FEBRUARY 18, 2020
A string of US companies have been cautioning investors that first-quarter sales could take a hit from the spread of coronavirus. Apple just made it all more real.
The $1.4 trillion company put out an investor update Monday, warning that it no longer expects to meet the revenue guidance provided last month.
Notably, the company isn’t just concerned about a hit to demand for Apple products within China — which had been expected, since all its stores there have been closed. It also faces issues with iPhone production. Such supply chain issues have been a chief concern for economists tracking broader fallout from the new coronavirus.
“Work is starting to resume around the country, but we are experiencing a slower return to normal conditions than we had anticipated,” the company said.
Apple said that even though its manufacturing partner sites are located outside the Hubei province at the center of the outbreak, and all those sites have reopened, ramping back up has been difficult.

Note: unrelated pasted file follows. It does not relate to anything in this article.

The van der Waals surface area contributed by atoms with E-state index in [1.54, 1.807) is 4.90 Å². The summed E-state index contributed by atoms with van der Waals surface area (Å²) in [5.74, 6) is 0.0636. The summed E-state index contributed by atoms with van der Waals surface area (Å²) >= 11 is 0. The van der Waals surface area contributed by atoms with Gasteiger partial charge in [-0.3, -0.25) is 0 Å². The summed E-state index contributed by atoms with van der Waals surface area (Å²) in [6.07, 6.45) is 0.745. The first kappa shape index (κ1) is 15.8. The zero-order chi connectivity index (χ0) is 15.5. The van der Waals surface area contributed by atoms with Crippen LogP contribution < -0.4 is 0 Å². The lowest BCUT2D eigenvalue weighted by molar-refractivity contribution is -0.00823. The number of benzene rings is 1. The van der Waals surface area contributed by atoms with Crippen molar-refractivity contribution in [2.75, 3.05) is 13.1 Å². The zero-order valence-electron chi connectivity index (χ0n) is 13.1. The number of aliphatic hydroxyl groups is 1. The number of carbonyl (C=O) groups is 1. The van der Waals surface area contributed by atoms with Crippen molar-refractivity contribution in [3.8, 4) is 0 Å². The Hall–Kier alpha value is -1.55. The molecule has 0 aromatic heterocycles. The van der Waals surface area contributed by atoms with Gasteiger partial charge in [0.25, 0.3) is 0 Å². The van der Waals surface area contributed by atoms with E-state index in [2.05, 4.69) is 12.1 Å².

JPMorgan analyst Samik Chatterjee told clients that the long-term outlook for the company “remains unchanged.” The likely debut of 5G-enabled iPhones later this year is still poised to boost demand, and Apple is less reliant on selling iPhones in China than it was a year ago, he said.
But investors are wary. Shares of Apple fell 2.8% Tuesday, wiping out $34 billion in market value and dragging US stocks lower across the board. Hong Kong’s Hang Seng closed down 1.5%.
“It’s a supply chain issue as well as an in-China sales issue,” Nicholas Hyett, an equity analyst at Hargreaves Lansdown, told me. “That’s what makes it different from what we’ve seen before.”
Piling on: HSBC and mining giant Glencore also talked about how the coronavirus could hurt their business on Tuesday. Glencore CEO Ivan Glasenberg maintained that it’s “a bit too early” to nail down the impact, but noted that China has effectively taken two extra weeks after the Lunar New Year holiday to get back up and running. No shipments have been canceled, he said.